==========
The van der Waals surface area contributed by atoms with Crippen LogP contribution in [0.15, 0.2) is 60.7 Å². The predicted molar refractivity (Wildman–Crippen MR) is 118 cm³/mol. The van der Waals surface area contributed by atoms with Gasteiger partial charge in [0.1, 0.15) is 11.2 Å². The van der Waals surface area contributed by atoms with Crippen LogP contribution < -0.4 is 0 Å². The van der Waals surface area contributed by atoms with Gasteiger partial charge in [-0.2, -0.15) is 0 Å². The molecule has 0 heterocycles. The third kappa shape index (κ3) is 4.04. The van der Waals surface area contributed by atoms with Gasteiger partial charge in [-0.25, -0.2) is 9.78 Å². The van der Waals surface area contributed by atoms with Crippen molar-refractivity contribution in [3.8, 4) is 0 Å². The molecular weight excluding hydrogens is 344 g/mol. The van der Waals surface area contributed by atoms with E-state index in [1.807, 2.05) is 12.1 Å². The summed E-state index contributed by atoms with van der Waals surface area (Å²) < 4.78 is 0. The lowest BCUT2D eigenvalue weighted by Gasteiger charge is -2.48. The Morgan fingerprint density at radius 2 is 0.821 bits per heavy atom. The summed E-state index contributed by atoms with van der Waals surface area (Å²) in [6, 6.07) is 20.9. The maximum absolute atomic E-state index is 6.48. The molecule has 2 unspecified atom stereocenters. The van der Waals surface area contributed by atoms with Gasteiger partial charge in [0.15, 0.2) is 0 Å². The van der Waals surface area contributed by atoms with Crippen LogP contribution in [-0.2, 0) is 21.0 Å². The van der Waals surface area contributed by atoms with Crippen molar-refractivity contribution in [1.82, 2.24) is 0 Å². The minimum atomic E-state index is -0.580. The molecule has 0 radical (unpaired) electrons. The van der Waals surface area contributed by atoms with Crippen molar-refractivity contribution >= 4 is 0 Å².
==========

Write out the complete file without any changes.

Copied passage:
The van der Waals surface area contributed by atoms with Crippen LogP contribution in [0.15, 0.2) is 60.7 Å². The predicted molar refractivity (Wildman–Crippen MR) is 118 cm³/mol. The van der Waals surface area contributed by atoms with Gasteiger partial charge in [0.1, 0.15) is 11.2 Å². The van der Waals surface area contributed by atoms with Crippen LogP contribution < -0.4 is 0 Å². The van der Waals surface area contributed by atoms with Gasteiger partial charge in [-0.2, -0.15) is 0 Å². The molecule has 0 heterocycles. The third kappa shape index (κ3) is 4.04. The van der Waals surface area contributed by atoms with Gasteiger partial charge in [-0.25, -0.2) is 9.78 Å². The van der Waals surface area contributed by atoms with Crippen molar-refractivity contribution in [3.8, 4) is 0 Å². The molecular weight excluding hydrogens is 344 g/mol. The van der Waals surface area contributed by atoms with E-state index in [1.807, 2.05) is 12.1 Å². The summed E-state index contributed by atoms with van der Waals surface area (Å²) < 4.78 is 0. The lowest BCUT2D eigenvalue weighted by Gasteiger charge is -2.48. The Morgan fingerprint density at radius 2 is 0.821 bits per heavy atom. The summed E-state index contributed by atoms with van der Waals surface area (Å²) in [6, 6.07) is 20.9. The maximum absolute atomic E-state index is 6.48. The molecule has 2 unspecified atom stereocenters. The van der Waals surface area contributed by atoms with Gasteiger partial charge in [0.15, 0.2) is 0 Å². The van der Waals surface area contributed by atoms with Crippen LogP contribution in [-0.2, 0) is 21.0 Å². The van der Waals surface area contributed by atoms with Crippen molar-refractivity contribution in [1.82, 2.24) is 0 Å². The minimum atomic E-state index is -0.580. The molecule has 0 radical (unpaired) electrons. The van der Waals surface area contributed by atoms with Crippen molar-refractivity contribution >= 4 is 0 Å².